Kali system learning: practical demonstration of vulnerability scanning tool NMAP

Kali system learning: practical demonstration of vulnerability scanning tool NMAP

1 Introduction to Nmap

Nmap, the abbreviation of Network Mapper, is maintained by Gordon Lyon (for more information about the author Mr. Lyon, you can visit this webpage:http://insecure.org/fyodor/) and is used by many security professionals around the world. It is installed in our kali system by default, no additional installation is required, it is very convenient to use, and because of its powerful functions, it is deeply loved by network security practitioners.

In fact, there is a front-end version of the graphical interface for Nmap, called Zenmap. Zenmap is the GUI version of Nmap, officially provided by Nmap, and usually released together with the Nmap installation package. Zenmap is written in Python language and can run on different systems such as Windows, Linux, UNIX, and Mac OS. The main purpose of developing Zenmap is to provide a simpler operation method for Nmap.

But I still sincerely recommend that everyone learn the command line version of Nmap. First of all, the main reason is that I personally think that the command line version of Nmap is more flexible to use than Zenmap. Secondly, as a person in network-related industries, the command line (also Hair loss…) is an unavoidable experience. If you are a veteran, the command line will naturally be familiar and not difficult, so why not choose the more flexible Nmap? And if you are a novice, using Nmap can help you become familiar with the use of the Kali system faster and help you advance quickly!

There are four main basic functions of Nmap;

1. Host Discovery

2. Port Scanning

3. Version Detection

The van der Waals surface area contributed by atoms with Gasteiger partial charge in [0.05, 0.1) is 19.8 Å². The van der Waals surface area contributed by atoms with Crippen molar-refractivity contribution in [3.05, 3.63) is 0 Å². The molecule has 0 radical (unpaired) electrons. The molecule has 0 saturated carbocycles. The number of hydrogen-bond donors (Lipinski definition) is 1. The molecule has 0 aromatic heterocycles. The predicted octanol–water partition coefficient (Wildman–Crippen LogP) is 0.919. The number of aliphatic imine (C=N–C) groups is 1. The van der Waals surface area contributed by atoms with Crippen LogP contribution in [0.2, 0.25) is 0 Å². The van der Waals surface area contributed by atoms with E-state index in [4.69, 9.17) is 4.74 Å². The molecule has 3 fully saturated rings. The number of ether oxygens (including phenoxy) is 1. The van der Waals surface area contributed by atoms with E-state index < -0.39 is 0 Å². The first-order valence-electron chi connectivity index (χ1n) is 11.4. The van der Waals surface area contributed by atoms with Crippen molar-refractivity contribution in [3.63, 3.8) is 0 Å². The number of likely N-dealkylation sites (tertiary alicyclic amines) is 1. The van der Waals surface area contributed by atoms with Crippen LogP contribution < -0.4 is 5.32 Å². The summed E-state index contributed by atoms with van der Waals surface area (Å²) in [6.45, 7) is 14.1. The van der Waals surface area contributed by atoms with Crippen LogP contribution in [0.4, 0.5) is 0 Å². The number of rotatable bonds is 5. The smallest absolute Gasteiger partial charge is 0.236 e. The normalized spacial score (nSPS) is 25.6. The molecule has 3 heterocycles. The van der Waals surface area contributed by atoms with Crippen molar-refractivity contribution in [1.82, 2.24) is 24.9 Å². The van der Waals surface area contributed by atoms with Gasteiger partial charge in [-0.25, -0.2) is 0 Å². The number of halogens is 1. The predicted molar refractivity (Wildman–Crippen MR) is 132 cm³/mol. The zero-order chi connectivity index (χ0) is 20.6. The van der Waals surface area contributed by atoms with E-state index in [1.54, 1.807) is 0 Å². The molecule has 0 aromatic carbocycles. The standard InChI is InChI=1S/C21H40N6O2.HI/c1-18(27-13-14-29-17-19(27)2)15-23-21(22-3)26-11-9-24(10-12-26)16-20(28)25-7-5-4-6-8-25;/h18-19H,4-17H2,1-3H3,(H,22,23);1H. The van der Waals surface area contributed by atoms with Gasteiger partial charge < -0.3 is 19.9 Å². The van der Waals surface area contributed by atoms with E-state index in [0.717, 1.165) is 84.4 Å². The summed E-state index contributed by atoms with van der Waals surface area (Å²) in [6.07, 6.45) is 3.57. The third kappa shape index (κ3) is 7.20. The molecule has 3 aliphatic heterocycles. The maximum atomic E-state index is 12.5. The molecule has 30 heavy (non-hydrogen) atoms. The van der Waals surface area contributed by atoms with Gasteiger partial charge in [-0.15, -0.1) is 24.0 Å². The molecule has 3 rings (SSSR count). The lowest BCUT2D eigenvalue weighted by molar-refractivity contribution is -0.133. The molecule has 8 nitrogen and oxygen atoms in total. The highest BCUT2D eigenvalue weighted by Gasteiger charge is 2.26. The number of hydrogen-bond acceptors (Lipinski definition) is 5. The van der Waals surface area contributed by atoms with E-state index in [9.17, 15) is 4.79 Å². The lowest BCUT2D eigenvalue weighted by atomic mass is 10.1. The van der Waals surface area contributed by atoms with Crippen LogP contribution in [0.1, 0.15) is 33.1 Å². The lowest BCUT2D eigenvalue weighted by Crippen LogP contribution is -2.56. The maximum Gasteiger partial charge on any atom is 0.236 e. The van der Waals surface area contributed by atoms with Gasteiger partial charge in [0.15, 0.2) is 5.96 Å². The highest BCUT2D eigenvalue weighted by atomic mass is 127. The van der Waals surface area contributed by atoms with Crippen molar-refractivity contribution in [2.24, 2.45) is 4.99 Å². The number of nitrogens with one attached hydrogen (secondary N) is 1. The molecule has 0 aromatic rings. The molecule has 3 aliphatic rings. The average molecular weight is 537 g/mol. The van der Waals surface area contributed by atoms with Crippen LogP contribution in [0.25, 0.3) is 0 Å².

4. Operating System Detection

2 Nmap common commands

Nmap is very powerful and contains many parameters. You can use nmap -h to view detailed operation instructions.

nmap -h #View Nmap operation instructions

Combined with our daily use, here I only list some commonly used parameters for your use and reference:

parameterComment
-pSpecify the port number to scan
-vShow scanning process
-FPerform a quick scan
-nDisable reverse domain name resolution
-RReverse domain name resolution
-6Start ipv6 scan
-PnSkip the host discovery process for port scanning
-AComprehensive scan, this command will scan the operating system information, version information, path tracking, etc. of the IP/domain name, but the scanning speed…, dddd
-sSTCP SYN scan
-sUUDP scan
-sTTCP scan
-sVScan system version to detect program version number
–script=vulnComprehensive vulnerability scan
-PA/-PS/-PRScan hosts included in the LAN

3 Practical exercises

3.1 Search for active hosts on the network

In the early stage of penetration, we first need to determine how many hosts are currently “alive” in the corresponding target network segment to facilitate our search for targets. Since we are here for demonstration purposes, our target host is my Metasploitable 2. Here we can use nmap <target ip> <parameter> to scan our target